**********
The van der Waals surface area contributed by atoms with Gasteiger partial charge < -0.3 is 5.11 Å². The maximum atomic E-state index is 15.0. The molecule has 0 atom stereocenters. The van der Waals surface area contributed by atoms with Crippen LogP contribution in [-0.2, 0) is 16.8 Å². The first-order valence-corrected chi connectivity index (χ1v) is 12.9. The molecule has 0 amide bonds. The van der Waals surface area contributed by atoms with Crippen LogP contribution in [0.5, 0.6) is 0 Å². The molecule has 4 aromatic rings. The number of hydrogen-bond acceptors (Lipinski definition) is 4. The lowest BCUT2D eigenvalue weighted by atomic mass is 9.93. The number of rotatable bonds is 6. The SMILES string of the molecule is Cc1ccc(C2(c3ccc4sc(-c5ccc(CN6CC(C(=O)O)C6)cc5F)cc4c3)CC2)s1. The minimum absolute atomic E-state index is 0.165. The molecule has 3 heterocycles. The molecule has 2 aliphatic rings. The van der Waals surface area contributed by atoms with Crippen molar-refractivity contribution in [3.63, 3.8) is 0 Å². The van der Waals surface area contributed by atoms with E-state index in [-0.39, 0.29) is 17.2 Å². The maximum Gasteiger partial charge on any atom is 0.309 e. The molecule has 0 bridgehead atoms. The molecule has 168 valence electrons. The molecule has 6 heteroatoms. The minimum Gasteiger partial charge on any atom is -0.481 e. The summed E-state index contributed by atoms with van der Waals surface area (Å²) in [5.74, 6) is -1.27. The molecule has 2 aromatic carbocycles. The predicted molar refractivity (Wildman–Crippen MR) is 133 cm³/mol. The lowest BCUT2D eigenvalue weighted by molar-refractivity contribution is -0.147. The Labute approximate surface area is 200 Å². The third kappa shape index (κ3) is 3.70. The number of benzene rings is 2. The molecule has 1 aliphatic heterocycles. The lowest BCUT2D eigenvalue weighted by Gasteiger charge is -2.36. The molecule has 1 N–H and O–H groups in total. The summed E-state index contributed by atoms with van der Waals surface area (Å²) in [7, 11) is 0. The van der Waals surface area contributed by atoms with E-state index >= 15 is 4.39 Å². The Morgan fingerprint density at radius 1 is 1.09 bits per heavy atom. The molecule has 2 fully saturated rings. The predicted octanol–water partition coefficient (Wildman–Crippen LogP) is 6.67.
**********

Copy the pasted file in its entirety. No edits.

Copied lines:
The van der Waals surface area contributed by atoms with Gasteiger partial charge < -0.3 is 5.11 Å². The maximum atomic E-state index is 15.0. The molecule has 0 atom stereocenters. The van der Waals surface area contributed by atoms with Crippen LogP contribution in [-0.2, 0) is 16.8 Å². The first-order valence-corrected chi connectivity index (χ1v) is 12.9. The molecule has 0 amide bonds. The van der Waals surface area contributed by atoms with Crippen LogP contribution in [0.5, 0.6) is 0 Å². The molecule has 4 aromatic rings. The number of hydrogen-bond acceptors (Lipinski definition) is 4. The lowest BCUT2D eigenvalue weighted by atomic mass is 9.93. The number of rotatable bonds is 6. The SMILES string of the molecule is Cc1ccc(C2(c3ccc4sc(-c5ccc(CN6CC(C(=O)O)C6)cc5F)cc4c3)CC2)s1. The minimum absolute atomic E-state index is 0.165. The molecule has 3 heterocycles. The molecule has 2 aliphatic rings. The van der Waals surface area contributed by atoms with Crippen molar-refractivity contribution in [3.63, 3.8) is 0 Å². The van der Waals surface area contributed by atoms with E-state index in [-0.39, 0.29) is 17.2 Å². The maximum Gasteiger partial charge on any atom is 0.309 e. The molecule has 0 bridgehead atoms. The molecule has 168 valence electrons. The molecule has 6 heteroatoms. The minimum Gasteiger partial charge on any atom is -0.481 e. The summed E-state index contributed by atoms with van der Waals surface area (Å²) in [5.74, 6) is -1.27. The molecule has 2 aromatic carbocycles. The predicted molar refractivity (Wildman–Crippen MR) is 133 cm³/mol. The lowest BCUT2D eigenvalue weighted by molar-refractivity contribution is -0.147. The Labute approximate surface area is 200 Å². The third kappa shape index (κ3) is 3.70. The number of benzene rings is 2. The molecule has 1 aliphatic heterocycles. The lowest BCUT2D eigenvalue weighted by Gasteiger charge is -2.36. The molecule has 1 N–H and O–H groups in total. The summed E-state index contributed by atoms with van der Waals surface area (Å²) in [7, 11) is 0. The van der Waals surface area contributed by atoms with E-state index >= 15 is 4.39 Å². The Morgan fingerprint density at radius 1 is 1.09 bits per heavy atom. The molecule has 2 fully saturated rings. The predicted octanol–water partition coefficient (Wildman–Crippen LogP) is 6.67.